Davis Cup in 1980, next play Sweden
on Sept. 20-22. The Swedes completed
a 5-0 sweep of India yesterday.
In the other semifinals, Italy will play
France. The Italians defeated South
Africa 4-1 in Rome, while France beat
Germany 5-0 in Limoges.
The U.S. team, without Pete Sampras,
Andre Agassi, Michael Chang and Jim
Courier, had to go with Washington
and Todd Martin in singles and Patrick
McEnroe and Patrick Galbraith in
Yesterday, Martin tied the series 2-2
by beating Daniel Vacek 7-6 (7-1), 6-3,
6-1, before Korda overwhelmed Wash-
ington 7-6 (7-5), 6-3, 6-2.
In Rome, South Africa's Wayne
Ferreira lost for the the third time -
twice in singles, once in doubles - as
Italy moved to the semifinals for the
first time since 1981.
Renzo Furl an, ranked 21st, beat 10th-

ranked Ferreira 3-6,6-0,7-6(7-4),k6-2,
yesterday. Andrea Gaudenzi then beat
Marcos Ondruska 6-1, 0-1, retired. .
In Limoges, Guy Forget, subbing for
Arnaud Boetsch, beat Germany's David
Prinosil 6-3,0-6,6-4, and Cedric Pioline
topped Hendrick' Dreekman 6-4, 6-3
Ailing Boris Becker played iA
Saturday's doubles, which the Germans
France clinched its semifinal berth
by winning Saturday's doubles.
"This 5-0 win gives me a lotif plea-
sure because it proves we havea solid
team," French captain Yannick 'Noah
"That makes 15 matches without a
On grass in Calcutta, the Svede*
already were 3-0 ahead before'Ncklas
Kulti beat India's Leander Pae8-,3, 6-
7 (7-4), 7-6 (8-6) and Jonas Bjorkman
defeated Mahesh Bhupati 6-2.6-4.;
In zonal group matches, it was:
Croatia 5, Ukraine 0; Romania 3, Fin-
land 2; Morocco 4, Zimbabwe 1; and
Spain 4, Israel 1 in the African-Euro
Zone; and Australia 5, Japan 0 and
Thailand 5, Hong Kong 0 in the Asia-
Oceania Zone; Saudi Arabia 3 Bahrai
2 in the Oceania Zone Group II.
In the American Zone I, it was Ar-
gentina 4, Bahamas 1, and Brazil 4
Venezuela 1.


, ' .

Former Michigan standout MaliVal Washington dropped his match to Peter Korda.

Sanchez-Vicano takes Family Circle for first time in 10 tries

The Associated Press
Afteradecade of trying, Arantxa Sanchez
Vicario finally won the Family Circle
Cup, beating surprise finalist Barbara
Paulus, yesterday.
Sanchez Vicario won 6-2, 2-6, 6-2 to
earn the $200,000 first prize in the year's
opening clay court tournament at Sea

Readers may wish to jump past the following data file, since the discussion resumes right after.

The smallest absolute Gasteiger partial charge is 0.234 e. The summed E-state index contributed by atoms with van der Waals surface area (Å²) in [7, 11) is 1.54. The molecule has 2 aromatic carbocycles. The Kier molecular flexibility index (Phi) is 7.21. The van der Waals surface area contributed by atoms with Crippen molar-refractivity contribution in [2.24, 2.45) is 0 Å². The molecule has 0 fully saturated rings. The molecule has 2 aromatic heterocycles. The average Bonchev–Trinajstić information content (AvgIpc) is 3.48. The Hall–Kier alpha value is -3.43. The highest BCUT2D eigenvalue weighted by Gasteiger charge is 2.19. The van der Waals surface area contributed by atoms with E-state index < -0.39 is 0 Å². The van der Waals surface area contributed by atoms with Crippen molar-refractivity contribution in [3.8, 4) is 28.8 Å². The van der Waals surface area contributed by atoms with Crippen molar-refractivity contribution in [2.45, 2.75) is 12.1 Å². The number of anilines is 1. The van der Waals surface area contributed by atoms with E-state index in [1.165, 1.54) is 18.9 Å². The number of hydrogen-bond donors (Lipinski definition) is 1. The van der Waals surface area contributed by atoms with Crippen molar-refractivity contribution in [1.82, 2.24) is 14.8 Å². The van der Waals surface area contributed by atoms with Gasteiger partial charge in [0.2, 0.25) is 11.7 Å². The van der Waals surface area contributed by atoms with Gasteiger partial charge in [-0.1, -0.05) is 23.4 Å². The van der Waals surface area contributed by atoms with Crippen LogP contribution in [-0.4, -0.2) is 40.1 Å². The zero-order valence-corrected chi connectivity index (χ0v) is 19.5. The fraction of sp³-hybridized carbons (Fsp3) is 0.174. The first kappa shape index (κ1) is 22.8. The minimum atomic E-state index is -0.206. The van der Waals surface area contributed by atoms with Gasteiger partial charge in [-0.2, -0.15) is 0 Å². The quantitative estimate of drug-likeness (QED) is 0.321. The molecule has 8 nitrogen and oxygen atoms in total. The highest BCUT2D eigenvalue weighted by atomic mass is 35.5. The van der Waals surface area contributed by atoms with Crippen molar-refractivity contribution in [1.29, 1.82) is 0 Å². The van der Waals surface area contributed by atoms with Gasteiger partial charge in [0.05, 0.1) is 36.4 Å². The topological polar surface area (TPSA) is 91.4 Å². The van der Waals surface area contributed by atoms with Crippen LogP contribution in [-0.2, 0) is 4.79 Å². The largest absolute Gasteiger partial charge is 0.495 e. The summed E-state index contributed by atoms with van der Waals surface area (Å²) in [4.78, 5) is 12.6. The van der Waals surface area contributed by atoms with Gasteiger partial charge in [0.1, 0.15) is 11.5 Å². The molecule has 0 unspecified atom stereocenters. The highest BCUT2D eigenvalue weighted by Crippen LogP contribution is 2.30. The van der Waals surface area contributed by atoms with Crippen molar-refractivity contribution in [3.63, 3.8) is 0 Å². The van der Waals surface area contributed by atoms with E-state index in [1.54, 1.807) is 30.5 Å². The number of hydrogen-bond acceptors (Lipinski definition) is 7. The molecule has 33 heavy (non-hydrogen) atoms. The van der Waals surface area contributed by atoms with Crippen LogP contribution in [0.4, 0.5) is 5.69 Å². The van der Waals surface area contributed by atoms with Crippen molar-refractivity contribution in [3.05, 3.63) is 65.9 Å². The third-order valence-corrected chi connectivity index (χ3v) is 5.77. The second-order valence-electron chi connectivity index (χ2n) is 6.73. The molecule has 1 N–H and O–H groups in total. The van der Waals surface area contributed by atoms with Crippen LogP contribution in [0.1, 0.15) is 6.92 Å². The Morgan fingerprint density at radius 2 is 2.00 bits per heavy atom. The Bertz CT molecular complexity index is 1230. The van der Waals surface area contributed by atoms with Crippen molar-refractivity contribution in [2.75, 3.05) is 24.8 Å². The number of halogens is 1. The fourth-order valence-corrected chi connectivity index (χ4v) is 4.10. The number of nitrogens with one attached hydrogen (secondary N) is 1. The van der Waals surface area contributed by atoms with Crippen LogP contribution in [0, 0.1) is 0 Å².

Pines Racquet Club.
"I was coming every year, hoping to do
a little better than the year before," she
said. "Finally, the 10th time has been the
Paul us made the final by topping two-
time defending champion and No. I seed
Conchita Martinez 7-6(7-2),6-4. Sanchez
Vicario defeated No. 6 Jana Novotna in
the semifinals, held Sunday because rain
washed them out a day earlier.
Sanchez Vicario started playing Hilton
Head as a 15-year-old in 1987. But even
after becoming known as an elite clay
court player, she always seemed to run
into someone hotter at the Family Circle.
Sanchez Vicario lost to eventual cham-
pion Steffi Graf in 1989 and 1993, even-
tual 1991 winner Gabriela Sabatini, and
in 1990, as a No. 2 seed, lost to Jennifer
Capriati in the American's debut tourna-
It looked like 1995 would be Sanchez
Vicario's tournament as she came in
ranked No. I in the world. But a haphaz-
ard stumble in the quarterfinals severely

sprained her right ankle and forced her
first withdrawal from a pro tournament.
"I was playing some pretty good tennis
then," she said, "but you can't worry
about that. It gave me the strength to come
back here and try to win it."
It was probably too much to expect that
Paulus, who missed 1993 and 1994 with
wrist and back injuries, could beat the
world's second- and third-best players-
who were acombined 8-1 lifetime against
her - on their favorite surface within a
three-hour span.
It did look possible, though, when
Paulus came back from her first set to
break Sanchez Vicario three times to tie
the match.
Sanchez Vicario, who whipped
Novotna in 67 minutes, had almost an
hour more rest than Paulus coming
into the finals. But instead of the pow-
erful forehands of Martinez, Sanchez
Vicario had to deal with Paulus' speed
and spin.
Paulus, a tall, thin Austriaq, continu-
ally pounded running forehands into the
deep corners. It was a strategy that wore
down Martinez, but couldn't hold up
against Sanchez Vicario, known for long
rallies and her ability to return almost any
"It was a good tactic in the second set,"
Paulus said. "But only in the second set."

U El

Arantxa Sanchez-Vicario celebrates her three-set win over Barbara Paulus:

$10 CASH

mu~T 1Im'I U On

Have an

rl" Hf / , .< sue'